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    1. In the past, I have done that of posting reviews for each novel in the volume, but I wonder if it might matter to someone what it is like to read a bind-up of novels. I definitely like the reasoning about generating more content. Since a lot of graphic novels are bind-ups of several chapters, I treat it as one book too.

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    1. I suppose if it went the way of having the whole series in one book, it might be easier to do a series review. I’m not sure since I’ve never written a series review, though I’ve seen several in the blogosphere. I guess it comes down to preference.

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  2. Good points. It becomes even more relevant on the Kindle where it’s more common to have these bundles 🙂 I am currently reading the said Pullman title and was also thinking about how to do this. But I actual have an idea, I think I will review each other separately (not with you much text though), and then add it all up into a single post, and post the three separate reviews on Goodreads, and then also post an aggregated review for the Omnibus, so readers can find it in all the editions, wouldn’t matter which one they chance to look at. I think that should work best 🙂

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    1. I forgot that Amazon bundles large series into one ebook. That would be a monster of a review for large series if you only did one. I like your idea for reviewing the books, especially for Goodreads.

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  3. Thus far I’ve read mostly anthologies, and I review each story within one overall review. For example I read The Overneath by Peter S. Beagle, which is a collection of short stories, so I gave the overall book a 4 star rating, but then broke out each story and did a sort of mini-review of it. Since that worked for me for a collection of short stories by one author, I just kept that format when reviewing anthologies by multiple authors. Like so:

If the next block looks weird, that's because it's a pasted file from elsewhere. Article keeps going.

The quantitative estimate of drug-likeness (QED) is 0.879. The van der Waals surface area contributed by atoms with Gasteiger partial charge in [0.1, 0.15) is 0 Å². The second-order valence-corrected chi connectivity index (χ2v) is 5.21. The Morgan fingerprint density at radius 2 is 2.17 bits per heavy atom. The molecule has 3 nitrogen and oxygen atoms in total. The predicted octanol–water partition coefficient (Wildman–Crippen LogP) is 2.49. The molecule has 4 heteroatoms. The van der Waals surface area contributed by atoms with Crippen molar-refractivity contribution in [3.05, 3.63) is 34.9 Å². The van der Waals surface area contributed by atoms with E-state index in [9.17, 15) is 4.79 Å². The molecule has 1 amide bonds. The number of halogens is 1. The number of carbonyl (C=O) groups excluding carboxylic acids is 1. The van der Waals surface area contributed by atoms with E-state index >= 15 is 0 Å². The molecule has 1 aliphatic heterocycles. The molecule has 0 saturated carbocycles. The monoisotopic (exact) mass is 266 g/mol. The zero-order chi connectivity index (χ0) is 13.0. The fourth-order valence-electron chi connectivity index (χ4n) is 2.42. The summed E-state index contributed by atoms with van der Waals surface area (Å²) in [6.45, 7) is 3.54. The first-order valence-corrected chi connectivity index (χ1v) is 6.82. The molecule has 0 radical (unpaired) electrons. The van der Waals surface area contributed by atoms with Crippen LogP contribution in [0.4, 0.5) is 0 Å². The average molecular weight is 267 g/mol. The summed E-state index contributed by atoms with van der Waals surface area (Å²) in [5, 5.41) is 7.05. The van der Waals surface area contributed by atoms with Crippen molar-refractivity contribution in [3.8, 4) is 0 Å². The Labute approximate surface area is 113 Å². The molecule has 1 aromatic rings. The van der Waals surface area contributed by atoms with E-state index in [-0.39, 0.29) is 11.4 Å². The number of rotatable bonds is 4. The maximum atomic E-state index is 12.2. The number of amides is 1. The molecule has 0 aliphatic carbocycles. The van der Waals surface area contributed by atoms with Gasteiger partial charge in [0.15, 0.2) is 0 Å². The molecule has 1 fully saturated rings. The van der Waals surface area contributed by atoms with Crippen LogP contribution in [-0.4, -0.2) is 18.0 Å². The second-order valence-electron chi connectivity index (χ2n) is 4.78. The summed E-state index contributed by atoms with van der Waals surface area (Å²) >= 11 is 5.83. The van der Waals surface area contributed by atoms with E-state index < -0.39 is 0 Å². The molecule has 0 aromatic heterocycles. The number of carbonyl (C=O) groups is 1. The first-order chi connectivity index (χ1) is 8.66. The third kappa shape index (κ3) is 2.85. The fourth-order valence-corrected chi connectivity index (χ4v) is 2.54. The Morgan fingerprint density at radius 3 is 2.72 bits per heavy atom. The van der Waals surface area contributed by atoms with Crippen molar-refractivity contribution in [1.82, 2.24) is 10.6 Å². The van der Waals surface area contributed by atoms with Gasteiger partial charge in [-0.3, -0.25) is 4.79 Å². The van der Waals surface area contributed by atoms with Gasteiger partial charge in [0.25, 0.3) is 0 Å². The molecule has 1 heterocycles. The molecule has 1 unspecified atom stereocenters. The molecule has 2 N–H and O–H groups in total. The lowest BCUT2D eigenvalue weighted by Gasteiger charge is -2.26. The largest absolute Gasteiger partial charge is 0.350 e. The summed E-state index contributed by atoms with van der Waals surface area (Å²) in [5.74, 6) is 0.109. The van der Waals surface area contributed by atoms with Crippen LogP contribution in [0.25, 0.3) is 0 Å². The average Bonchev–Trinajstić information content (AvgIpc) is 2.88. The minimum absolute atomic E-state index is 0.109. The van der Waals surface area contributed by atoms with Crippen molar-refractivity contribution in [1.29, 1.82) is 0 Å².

Story A by Author 1: Review (1 star)
    Story B by Author 2: Review (5 stars!)
    Story C by Author 3: Review (4 stars)
    Overall review: The first story sucked, but stick with it because the other two are great! Overall rating: 4 stars

    If it’s a series that’s bungled together (especially in ebook format) but the books are also available independently, I’d do a separate review for each book as though it was read on its own (as well as rating on Goodreads on its own). I also like to note when reviewing a book that’s not #1 in a series whether you need to read the prior books first, or if it can be read as a stand alone. 🙂

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    1. In my reviews, I try to note it in the review where the book is in the series. I like mini reviews. They make life easier. Do you like putting those mini reviews in the same post as the overall review or in a separate one?

      I forgot about those ebook bundles. I haven’t bought a set, so I haven’t been sure of the logistics for even reading them. (Are they separate books in the library? Do they show as chapters in the reading experience?) Like you, I think it’s better to treat those as separate books.